- Swiss PPI m/m: 0.3% vs. 0.1% expected, 0.0% previous
- U.K. CPI m/m: 0.1% vs. 0.3% expected, 0.4% previous
- U.K. CPI y/y: 0.3% vs. 0.5% expected, 0.5% previous
- U.K. core CPI y/y: 1.2% vs. 1.5% expected, 1.5% previous
- U.K. HPI y/y: 9.0% vs. 7.9% expected, 7.6% previous
- U.K. PPI input y/y: -6.5% vs. -6.7% expected, -6.1% previous
- U.K. PPI output y/y: -0.7% vs. -0.8% expected, -0.9% previous
- Euro Zone trade balance: €22.3B vs. €22.0B expected, €20.6B previous
- U.S. CPI readings coming up
- Dairy auction currently underway
Risk aversion and commodities dictated forex price action for the most part during the morning London session, so the higher-yielding comdolls ended up getting bushwhacked by the safe-haven currencies, especially the Greenback.
U.K. CPI miss expectations – The U.K. printed its CPI readings earlier and they all missed expectations. The headline reading came in at 0.1% month-on-month (0.3% expected, 0.4% previous) and 0.3% year-on-year (0.5% expected, 0.5% previous) while the core reading posted a 1.2% year-on-year increase (1.5% expected, same as previous).
According to the CPI report, the slower year-on-year readings were due to falls in the price of air fares, clothing, vehicles, and the rent of social housing. The headline year-on-year reading slowed down from a 15-month of high while the core reading came off a 17-month high, which are rather disappointing.
Commodities retreat – Commodities were broadly in the red during the morning London session, with the base metal copper down by 0.38% to $2.081 per pound. Oil benchmarks were also now bleeding out, with U.S. crude oil down by 0.29% to $47.58 per barrel and Brent crude oil down by 0.71% to $48.62 per barrel. Even the safe-haven gold was down by 0.05% to $1,273.60 per troy ounce near the end of the session despite returning risk aversion.
Market analysts couldn’t pinpoint an apparent catalyst for the sudden and broad-based sentiment switch on commodities, but it’s possible that market players were just taking some delicious profits off the table.
Risk aversion creeping back in – European markets opened on an upbeat mood, but feeling of gloom and doom slowly spread through the market like a plague during the course of the morning London session.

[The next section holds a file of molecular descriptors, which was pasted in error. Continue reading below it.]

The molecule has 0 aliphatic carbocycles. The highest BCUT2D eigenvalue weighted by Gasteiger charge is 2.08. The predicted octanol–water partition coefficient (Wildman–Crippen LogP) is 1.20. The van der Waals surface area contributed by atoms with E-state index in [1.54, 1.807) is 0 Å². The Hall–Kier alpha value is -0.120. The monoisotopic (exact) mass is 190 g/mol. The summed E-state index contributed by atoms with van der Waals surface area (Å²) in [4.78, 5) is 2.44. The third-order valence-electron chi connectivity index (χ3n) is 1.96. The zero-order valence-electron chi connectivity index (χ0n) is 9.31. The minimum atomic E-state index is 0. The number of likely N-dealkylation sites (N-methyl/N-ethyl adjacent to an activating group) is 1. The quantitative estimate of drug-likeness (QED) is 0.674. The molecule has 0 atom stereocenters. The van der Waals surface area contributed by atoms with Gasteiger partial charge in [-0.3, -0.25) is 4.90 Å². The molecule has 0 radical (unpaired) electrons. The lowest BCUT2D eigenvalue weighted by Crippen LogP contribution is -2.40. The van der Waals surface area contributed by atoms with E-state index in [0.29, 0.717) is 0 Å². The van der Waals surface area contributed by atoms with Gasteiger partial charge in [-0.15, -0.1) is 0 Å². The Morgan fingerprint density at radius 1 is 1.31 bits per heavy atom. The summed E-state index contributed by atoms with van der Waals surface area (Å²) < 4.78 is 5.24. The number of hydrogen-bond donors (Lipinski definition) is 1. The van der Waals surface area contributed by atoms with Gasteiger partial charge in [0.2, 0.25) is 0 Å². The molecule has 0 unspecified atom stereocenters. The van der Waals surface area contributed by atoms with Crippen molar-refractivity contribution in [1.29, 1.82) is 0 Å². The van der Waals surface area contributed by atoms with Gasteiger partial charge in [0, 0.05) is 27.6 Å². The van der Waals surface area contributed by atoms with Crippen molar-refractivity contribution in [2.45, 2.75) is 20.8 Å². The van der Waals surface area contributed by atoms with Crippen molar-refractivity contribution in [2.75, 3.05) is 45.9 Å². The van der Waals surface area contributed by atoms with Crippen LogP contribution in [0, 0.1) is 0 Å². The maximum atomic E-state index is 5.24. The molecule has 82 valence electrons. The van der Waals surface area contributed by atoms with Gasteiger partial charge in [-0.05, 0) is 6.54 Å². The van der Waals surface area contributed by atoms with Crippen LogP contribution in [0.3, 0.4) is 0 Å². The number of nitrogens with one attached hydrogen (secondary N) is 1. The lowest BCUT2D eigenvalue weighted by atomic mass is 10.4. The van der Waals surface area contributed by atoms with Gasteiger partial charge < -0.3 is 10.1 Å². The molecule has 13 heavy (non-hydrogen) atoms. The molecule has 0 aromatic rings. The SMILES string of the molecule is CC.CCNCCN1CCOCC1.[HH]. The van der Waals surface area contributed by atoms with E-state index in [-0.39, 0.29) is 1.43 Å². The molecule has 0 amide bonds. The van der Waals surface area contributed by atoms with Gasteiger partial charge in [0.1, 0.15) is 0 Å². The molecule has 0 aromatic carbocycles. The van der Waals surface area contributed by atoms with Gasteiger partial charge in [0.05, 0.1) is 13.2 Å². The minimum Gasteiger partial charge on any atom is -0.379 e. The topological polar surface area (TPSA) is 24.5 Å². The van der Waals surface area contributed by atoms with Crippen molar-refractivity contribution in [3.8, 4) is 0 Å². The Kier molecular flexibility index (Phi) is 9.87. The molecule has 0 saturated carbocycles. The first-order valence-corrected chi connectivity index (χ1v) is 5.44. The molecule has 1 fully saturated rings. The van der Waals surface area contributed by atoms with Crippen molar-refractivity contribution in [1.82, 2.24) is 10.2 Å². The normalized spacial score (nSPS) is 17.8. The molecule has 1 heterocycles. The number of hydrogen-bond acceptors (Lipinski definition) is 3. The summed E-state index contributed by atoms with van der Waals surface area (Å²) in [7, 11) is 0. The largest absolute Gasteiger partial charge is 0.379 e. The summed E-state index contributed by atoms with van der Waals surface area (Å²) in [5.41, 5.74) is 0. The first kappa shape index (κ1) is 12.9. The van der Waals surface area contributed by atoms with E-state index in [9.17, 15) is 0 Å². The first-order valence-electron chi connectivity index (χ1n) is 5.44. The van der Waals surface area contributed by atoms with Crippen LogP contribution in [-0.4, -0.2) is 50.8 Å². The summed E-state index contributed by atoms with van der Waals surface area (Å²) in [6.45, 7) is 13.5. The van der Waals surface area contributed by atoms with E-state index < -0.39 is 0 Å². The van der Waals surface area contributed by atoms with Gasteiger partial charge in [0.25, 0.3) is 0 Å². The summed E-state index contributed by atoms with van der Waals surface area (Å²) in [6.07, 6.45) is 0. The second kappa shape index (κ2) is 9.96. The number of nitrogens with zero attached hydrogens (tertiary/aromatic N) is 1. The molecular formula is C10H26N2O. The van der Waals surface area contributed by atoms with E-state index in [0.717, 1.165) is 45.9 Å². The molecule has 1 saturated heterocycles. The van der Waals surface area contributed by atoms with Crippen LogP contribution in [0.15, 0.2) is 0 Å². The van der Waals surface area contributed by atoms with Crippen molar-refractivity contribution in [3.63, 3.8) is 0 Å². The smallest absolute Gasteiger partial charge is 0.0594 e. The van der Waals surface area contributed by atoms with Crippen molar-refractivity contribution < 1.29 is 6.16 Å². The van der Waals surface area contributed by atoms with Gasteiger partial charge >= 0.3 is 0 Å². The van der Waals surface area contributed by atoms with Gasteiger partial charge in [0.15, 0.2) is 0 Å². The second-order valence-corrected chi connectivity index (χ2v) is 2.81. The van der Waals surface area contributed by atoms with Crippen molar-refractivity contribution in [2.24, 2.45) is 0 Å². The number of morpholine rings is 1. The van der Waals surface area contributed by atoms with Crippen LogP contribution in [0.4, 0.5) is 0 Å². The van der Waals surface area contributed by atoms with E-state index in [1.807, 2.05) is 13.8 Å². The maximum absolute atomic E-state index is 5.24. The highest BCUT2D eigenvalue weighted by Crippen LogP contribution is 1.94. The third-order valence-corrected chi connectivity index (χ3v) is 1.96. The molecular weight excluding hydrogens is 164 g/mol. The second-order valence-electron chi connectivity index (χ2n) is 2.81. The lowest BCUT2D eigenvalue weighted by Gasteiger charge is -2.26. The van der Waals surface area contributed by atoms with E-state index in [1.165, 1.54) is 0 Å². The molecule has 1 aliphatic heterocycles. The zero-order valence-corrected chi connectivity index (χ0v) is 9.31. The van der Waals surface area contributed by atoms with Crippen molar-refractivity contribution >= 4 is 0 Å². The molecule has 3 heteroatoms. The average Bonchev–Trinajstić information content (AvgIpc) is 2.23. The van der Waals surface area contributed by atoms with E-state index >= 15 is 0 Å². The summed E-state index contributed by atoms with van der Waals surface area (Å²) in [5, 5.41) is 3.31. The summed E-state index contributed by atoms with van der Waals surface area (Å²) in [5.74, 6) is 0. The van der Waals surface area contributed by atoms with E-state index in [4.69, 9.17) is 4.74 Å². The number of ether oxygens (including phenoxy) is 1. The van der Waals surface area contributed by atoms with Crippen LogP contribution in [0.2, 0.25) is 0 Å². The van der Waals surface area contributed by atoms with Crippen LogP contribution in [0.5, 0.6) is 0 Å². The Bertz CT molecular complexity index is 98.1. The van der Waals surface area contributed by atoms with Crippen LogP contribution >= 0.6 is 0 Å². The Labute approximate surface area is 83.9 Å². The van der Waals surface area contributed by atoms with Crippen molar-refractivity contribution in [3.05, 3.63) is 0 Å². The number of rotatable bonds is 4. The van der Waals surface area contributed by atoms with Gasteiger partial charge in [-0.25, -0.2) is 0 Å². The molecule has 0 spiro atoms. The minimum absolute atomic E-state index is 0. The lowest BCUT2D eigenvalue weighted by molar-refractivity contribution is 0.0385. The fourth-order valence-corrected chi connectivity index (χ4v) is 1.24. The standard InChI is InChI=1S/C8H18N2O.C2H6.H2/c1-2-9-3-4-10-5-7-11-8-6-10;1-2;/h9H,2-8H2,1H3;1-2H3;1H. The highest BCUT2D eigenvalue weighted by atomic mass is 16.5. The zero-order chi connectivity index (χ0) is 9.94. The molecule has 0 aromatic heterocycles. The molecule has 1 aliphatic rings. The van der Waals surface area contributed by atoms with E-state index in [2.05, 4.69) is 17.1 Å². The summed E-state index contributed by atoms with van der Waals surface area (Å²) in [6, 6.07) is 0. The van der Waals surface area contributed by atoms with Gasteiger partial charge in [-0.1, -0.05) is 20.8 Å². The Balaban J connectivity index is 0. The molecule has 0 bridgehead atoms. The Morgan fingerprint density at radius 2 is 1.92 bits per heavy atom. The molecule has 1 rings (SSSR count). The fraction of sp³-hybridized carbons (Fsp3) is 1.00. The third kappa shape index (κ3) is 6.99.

The Euro Stoxx 50 was down by 0.10% to 2,948.50 while the DAX was down by 0.17% to 9,936.00. Both equity indices were in positive territory at the start of the session. The pan-European FTSEurofirst 300, meanwhile, was still up by 0.30% to 1,319.29, but it reached as high as 1,331.39 earlier. U.S. equity futures were also pushed into the red, with the S&P 500 futures down by 0.12% to 2,060.25 and Nasdaq futures down by 0.05% to 4,373.25.
Given that mining companies were giving European equity indices a boost earlier, it’s probably safe to say that the souring sentiment was due to the broad-based commodities retreat.
Major Currency Movers:
AUD & CAD – The Loonie and the Aussie were the two weakest currencies during the morning London session, with the Loonie being clearly the weakest between the two. The two higher-yielding comdolls likely got a double smack-down from the returning risk aversion and retreating commodity prices.
AUD/USD was down by 29 pips (-0.40%) to 0.7323, AUD/NZD was down by 13 pips (-0.13%) to 1.0770, AUD/JPY was down by 25 pips (-0.31%) to 80.15
AUD/CAD was up by 26 pips (+0.28%) to 0.9470, NZD/CAD was up by 36 pips (+0.41%) to 0.8791, EUR/CAD was up by 87 pips (+0.60%) to 1.4637
USD – All the safe-haven currencies (USD, JPY, CHF) were enjoying the risk-off environment, but it seems like the Greenback was the safe-haven of choice for most traders since the Greenback managed to trump its fellow safe-havens to end up as the one currency to rule them all (during the session at least).
USD/CAD was up by 88 pips (+0.69%) to 1.2931, USD/JPY was up by 11 pips (+0.10%) to 109.46, USD/CHF was up by 14 pips (+0.15%) to 0.9787
GBP – The pound got kicked lower across the board when the disappointing CPI readings were released, but pound pairs quickly found support and even managed to climb higher against the comdolls.
There were no clear catalysts for the lack of follow-through selling, but it’s possible that forex traders were already anticipating the disappointing readings since the BOE did say in its May Inflation Report that “CPI inflation probably fell back to 0.3% in April, as the contribution of airfares unwound.” The BOE also expected inflation to pick up during the course of the year to reach 0.9% by September and forex traders were probably more focused on that.
GBP/USD was down by 27 pips (-0.19%) to 1.4478, GBP/CHF was up by 6 pips (+0.04%) to 1.4169, GBP/AUD was up by 44 pips (+0.22%) to 1.9769
- 12:30 pm GMT: Canadian manufacturing sales (-1.9% expected, -3.3% previous)
- 12:30 pm GMT: U.S. building permits (1.14M expected, 1.09M previous)
- 12:30 pm GMT: U.S. housing starts (1.13M expected, 1.09M previous)
- 12:30 pm GMT: U.S. headline (0.3% expected, 0.1% previous) and (0.2% expected, 0.1% previous) core CPI readings
- 1:15 pm GMT: U.S. capacity utilization (75.0% expected, 74.8% previous)
- 1:15 pm GMT:U.S. industrial production (0.3% expected, -0.6% previous)
- 10:45 pm GMT:New Zealand’s PPI input (0.3% expected, -1.2% previous)
- 10:45 pm GMT:New Zealand’s PPI output (0.4% expected, -0.8% previous)
- Dairy auction currently underway (1.4% previous); auction usually ends at around 2:00 pm GMT
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